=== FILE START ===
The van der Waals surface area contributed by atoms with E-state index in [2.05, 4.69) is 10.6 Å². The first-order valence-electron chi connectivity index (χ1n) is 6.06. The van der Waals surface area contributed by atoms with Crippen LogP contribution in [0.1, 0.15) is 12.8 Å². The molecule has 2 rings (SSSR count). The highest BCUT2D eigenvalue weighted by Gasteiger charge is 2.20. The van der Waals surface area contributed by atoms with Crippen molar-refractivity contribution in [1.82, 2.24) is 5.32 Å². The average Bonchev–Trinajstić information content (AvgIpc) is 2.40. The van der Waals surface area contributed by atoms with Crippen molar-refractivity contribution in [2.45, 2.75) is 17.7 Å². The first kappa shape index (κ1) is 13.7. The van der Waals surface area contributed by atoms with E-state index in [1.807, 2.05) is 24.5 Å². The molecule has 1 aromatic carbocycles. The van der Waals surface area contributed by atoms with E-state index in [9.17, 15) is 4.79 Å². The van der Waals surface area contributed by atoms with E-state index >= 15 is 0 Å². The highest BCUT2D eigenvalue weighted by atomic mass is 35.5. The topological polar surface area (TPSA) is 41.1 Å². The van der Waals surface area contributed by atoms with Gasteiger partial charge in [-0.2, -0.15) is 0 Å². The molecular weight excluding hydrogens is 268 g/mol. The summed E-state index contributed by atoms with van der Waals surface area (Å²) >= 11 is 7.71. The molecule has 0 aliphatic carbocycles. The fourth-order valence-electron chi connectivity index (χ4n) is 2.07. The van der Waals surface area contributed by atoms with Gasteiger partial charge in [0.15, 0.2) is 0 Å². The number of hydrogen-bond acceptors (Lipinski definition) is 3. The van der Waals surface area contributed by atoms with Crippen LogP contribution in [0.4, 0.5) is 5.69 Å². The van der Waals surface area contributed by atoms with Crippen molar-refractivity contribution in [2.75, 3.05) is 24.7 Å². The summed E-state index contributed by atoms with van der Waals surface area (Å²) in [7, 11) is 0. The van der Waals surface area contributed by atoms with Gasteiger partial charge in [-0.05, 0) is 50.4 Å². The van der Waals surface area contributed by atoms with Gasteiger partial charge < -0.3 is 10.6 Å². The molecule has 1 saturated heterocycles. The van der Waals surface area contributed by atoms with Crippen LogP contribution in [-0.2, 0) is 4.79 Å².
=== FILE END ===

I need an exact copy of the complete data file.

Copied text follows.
The van der Waals surface area contributed by atoms with E-state index in [2.05, 4.69) is 10.6 Å². The first-order valence-electron chi connectivity index (χ1n) is 6.06. The van der Waals surface area contributed by atoms with Crippen LogP contribution in [0.1, 0.15) is 12.8 Å². The molecule has 2 rings (SSSR count). The highest BCUT2D eigenvalue weighted by Gasteiger charge is 2.20. The van der Waals surface area contributed by atoms with Crippen molar-refractivity contribution in [1.82, 2.24) is 5.32 Å². The average Bonchev–Trinajstić information content (AvgIpc) is 2.40. The van der Waals surface area contributed by atoms with Crippen molar-refractivity contribution in [2.45, 2.75) is 17.7 Å². The first kappa shape index (κ1) is 13.7. The van der Waals surface area contributed by atoms with E-state index in [1.807, 2.05) is 24.5 Å². The molecule has 1 aromatic carbocycles. The van der Waals surface area contributed by atoms with E-state index in [9.17, 15) is 4.79 Å². The van der Waals surface area contributed by atoms with E-state index >= 15 is 0 Å². The highest BCUT2D eigenvalue weighted by atomic mass is 35.5. The topological polar surface area (TPSA) is 41.1 Å². The van der Waals surface area contributed by atoms with Gasteiger partial charge in [-0.2, -0.15) is 0 Å². The molecular weight excluding hydrogens is 268 g/mol. The summed E-state index contributed by atoms with van der Waals surface area (Å²) >= 11 is 7.71. The molecule has 0 aliphatic carbocycles. The fourth-order valence-electron chi connectivity index (χ4n) is 2.07. The van der Waals surface area contributed by atoms with Gasteiger partial charge in [0.15, 0.2) is 0 Å². The number of hydrogen-bond acceptors (Lipinski definition) is 3. The van der Waals surface area contributed by atoms with Crippen LogP contribution in [0.4, 0.5) is 5.69 Å². The van der Waals surface area contributed by atoms with Crippen molar-refractivity contribution in [2.75, 3.05) is 24.7 Å². The summed E-state index contributed by atoms with van der Waals surface area (Å²) in [7, 11) is 0. The van der Waals surface area contributed by atoms with Gasteiger partial charge in [-0.05, 0) is 50.4 Å². The van der Waals surface area contributed by atoms with Gasteiger partial charge < -0.3 is 10.6 Å². The molecule has 1 saturated heterocycles. The van der Waals surface area contributed by atoms with Crippen LogP contribution in [-0.2, 0) is 4.79 Å².